Unreal Nature

June 5, 2015

Those Who Stare at Birds in Cages

Filed under: Uncategorized — unrealnature @ 5:36 am

… Those who stare at birds in cages or who test minds by their closeness to our own may not care for it.

This is from the essay ‘The Judgment of the Birds’ found in The Star Thrower by Loren Eiseley (1978):

… It was a late hour on a cold, wind-bitten autumn day when I climbed a great hill spined like a dinosaur’s back and tried to take my bearings. The tumbled waste fell away in waves in all directions. Blue air was darkening into purple along the bases of the hills. I shifted my knapsack, heavy with petrified bones of long-vanished creatures, and studied my compass. I wanted to be out of there by nightfall, and already the sun was going sullenly down in the west.

It was then that I saw the flight coming on. It was moving like a little close-knit body of black specks that danced and darted and closed again. It was pouring from the north and heading toward me with the undeviating relentlessness of a compass needle. It streamed through the shadows rising out of monstrous gorges. It rushed over towering pinnacles in the red light of the sun or momentarily sank from sight within their shade. Across that desert of eroding clay and wind-worn stone they came with a faint wild twittering that filled the air about me as those tiny living bullets hurtled past into the night.

It may not strike you as a marvel. It would not, perhaps, unless you stood in the middle of a dead world at sunset, but that was where I stood. Fifty million years lay under my feet, fifty million years of bellowing monsters moving in a green world now gone so utterly that its very light was traveling on the farther edge of space. The chemicals of all that vanished age lay about me in the ground. Around me still lay the shearing molars of dead titanotheres, the delicate sabers of soft-stepping cats, the hollow sockets that had held the eyes of many a strange outmoded beast. Those eyes had looked out upon a world as real as ours; dark, savage brains had roamed and roared their challenges into the steaming night.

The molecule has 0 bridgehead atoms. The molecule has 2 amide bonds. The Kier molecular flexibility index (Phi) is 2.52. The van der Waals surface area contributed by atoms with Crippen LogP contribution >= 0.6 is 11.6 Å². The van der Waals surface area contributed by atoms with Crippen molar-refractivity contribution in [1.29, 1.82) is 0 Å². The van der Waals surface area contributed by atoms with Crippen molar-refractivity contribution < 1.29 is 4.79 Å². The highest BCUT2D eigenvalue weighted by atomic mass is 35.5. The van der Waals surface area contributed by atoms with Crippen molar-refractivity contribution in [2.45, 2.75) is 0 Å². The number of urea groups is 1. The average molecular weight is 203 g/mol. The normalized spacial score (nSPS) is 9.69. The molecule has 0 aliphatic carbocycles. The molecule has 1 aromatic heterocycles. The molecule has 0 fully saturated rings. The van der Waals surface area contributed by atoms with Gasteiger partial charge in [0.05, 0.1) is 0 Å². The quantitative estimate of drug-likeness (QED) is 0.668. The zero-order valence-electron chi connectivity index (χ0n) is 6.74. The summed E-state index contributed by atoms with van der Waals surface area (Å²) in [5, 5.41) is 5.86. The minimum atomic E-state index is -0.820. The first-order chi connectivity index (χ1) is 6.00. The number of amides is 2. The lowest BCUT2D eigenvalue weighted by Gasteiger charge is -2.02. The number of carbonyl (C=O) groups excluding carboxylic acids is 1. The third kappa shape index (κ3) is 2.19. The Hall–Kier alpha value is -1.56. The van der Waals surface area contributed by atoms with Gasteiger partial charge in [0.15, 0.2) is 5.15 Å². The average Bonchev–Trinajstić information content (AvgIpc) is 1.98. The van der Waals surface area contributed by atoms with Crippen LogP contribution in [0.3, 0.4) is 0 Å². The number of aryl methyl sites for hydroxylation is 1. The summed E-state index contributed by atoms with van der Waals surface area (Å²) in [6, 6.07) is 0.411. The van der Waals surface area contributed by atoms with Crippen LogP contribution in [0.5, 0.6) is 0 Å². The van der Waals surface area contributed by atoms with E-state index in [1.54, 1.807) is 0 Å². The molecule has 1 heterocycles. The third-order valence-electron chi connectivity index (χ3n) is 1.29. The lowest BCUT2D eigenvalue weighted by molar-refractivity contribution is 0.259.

Now they were still here, or, put it as you will, the chemicals that made them were here about me in the ground. The carbon that had driven them ran blackly in the eroding stone. The stain of iron was in the clays. The iron did not remember the blood it had once moved within, the phosphorus had forgot the savage brain. The little individual moment had ebbed from all those strange combinations of chemicals as it would ebb from our living bodies into the sinks and runnels of oncoming time.

… that wild flight of south-bound warblers hurtled over me into the oncoming dark. There went phosphorus, there went iron, there went carbon, there beat the calcium in those hurrying wings. Alone on a dead planet I watched that incredible miracle speeding past. It ran by some true compass over field and waste land. It cried its individual ecstasies into the air until the gullies rang. It swerved like a single body, it knew itself, and, lonely, it bunched close in the racing darkness, its individual entities feeling about them the rising night.

[ … ]

… I have said that I saw a judgment upon life, and that it was not passed by men. Those who stare at birds in cages or who test minds by their closeness to our own may not care for it.

[I have posted parts from this same essay before (found here) from a different collection of Eiseley’s work.]

-Julie

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